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Simulation-based study on CO2-based demand controlled ventilation strategies for multiple zone variable air volume systems

Xingbin Lin, University of Nebraska - Lincoln


Demand-Controlled Ventilation (DCV) is a ventilation control strategy that provides automatic reduction of outdoor air intake below design rates when the actual occupancy of spaces served by the system is less than design occupancy. This research aimed to propose CO2 and occupancy sensor-based DCV for multiple-zone VAV systems and to evaluate the proposed DCV control strategies with energy simulation and airflow simulation.^ For all three control strategies proposed and developed in this research, CO2 sensors, occupancy-sensors, and airflow measurement were used to calculate the required OA rate to each zone. Those zones without any sensors were assumed to be always occupied at design population.^ The first control strategy used bioeffluent load estimated with steady-state assumption to calculate and dynamically reset system OA rate minimum setpoint by solving the multiple-zone system equations for current conditions ("CO 2-based DR"). The second and third DCV control strategies were developed to reset dynamically the zone primary airflow minimum setpoint to maintain system as a target OA rate and a target system ventilation efficiency respectively ("CO2-based DR+ZDR_Vot" and "CO2-based DR+ZDR_Ev"). The initial zone primary airflow rate for both "CO2-based DR+ZDR" are set as lower values compared to "CO2-based DR". ^ All three proposed DCV control strategies were simulated using both the energy simulation program (EnergyPlus®) and airflow mass balance models (EES – Engineering Equation Solver) for 16 locations. A building simulation model was developed to represent a large classroom/office building with a single path VAV system. Energy savings potentials of these proposed DCV control strategies were estimated by comparing with the baseline case "Without DCV". ^ Based on the simulation results, all three proposed DCV control strategies comply with both ASHRAE Standard 90.1-2010 and ASHRAE Standard 62.1-2010. Either option of CO2-based DR+ ZDR consumes less energy when compared to CO2-based DR and the baseline case. Therefore, control strategies based on these approaches should be considered for CO2-based DCV for multiple zone single duct VAV systems with terminal reheat. Implementation of such control approaches was outside the scope of this research.^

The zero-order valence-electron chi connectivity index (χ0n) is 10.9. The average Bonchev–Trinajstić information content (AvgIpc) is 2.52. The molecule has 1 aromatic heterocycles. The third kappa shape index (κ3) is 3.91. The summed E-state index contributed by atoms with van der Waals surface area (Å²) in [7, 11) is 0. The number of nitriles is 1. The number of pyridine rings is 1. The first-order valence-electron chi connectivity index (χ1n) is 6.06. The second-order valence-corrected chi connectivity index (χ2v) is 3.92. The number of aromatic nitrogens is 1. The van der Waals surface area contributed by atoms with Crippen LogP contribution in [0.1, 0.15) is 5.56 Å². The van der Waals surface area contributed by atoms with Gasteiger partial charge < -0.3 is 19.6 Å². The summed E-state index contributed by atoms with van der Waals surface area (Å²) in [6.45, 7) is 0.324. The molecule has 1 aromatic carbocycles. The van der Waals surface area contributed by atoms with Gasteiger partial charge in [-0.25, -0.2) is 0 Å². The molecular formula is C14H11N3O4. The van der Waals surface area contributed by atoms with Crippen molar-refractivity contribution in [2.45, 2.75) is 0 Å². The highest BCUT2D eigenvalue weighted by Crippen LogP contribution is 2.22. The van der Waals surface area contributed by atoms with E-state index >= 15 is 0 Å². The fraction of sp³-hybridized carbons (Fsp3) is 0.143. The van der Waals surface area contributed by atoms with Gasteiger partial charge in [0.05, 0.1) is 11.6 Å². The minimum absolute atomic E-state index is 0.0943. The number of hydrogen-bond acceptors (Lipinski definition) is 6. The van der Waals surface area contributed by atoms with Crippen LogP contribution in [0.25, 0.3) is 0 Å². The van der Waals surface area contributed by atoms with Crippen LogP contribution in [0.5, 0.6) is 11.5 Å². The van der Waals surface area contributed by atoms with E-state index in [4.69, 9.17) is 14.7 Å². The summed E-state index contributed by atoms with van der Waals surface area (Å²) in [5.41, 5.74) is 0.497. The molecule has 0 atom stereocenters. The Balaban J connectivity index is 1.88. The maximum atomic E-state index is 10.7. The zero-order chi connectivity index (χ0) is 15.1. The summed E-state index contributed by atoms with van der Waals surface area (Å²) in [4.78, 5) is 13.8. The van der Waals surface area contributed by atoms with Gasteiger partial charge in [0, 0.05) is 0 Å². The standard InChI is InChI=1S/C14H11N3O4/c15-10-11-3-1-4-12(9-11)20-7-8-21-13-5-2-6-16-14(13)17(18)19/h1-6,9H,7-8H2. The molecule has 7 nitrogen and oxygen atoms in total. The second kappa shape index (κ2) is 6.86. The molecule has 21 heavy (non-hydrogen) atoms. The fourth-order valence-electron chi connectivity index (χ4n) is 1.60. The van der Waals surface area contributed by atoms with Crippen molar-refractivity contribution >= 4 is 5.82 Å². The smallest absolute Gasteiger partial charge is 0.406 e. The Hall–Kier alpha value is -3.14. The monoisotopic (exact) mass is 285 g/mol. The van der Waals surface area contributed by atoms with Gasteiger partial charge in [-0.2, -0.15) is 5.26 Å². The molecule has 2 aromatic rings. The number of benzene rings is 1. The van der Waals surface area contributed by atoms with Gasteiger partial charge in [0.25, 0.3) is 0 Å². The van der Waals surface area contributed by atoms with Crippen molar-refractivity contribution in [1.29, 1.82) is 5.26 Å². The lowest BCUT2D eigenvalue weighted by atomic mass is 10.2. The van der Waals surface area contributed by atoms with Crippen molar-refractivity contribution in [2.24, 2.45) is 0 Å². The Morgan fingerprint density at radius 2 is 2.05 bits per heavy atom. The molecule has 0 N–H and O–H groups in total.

Subject Area

Engineering, Architectural

Recommended Citation

Lin, Xingbin, "Simulation-based study on CO2-based demand controlled ventilation strategies for multiple zone variable air volume systems" (2013). ETD collection for University of Nebraska - Lincoln. AAI3604771.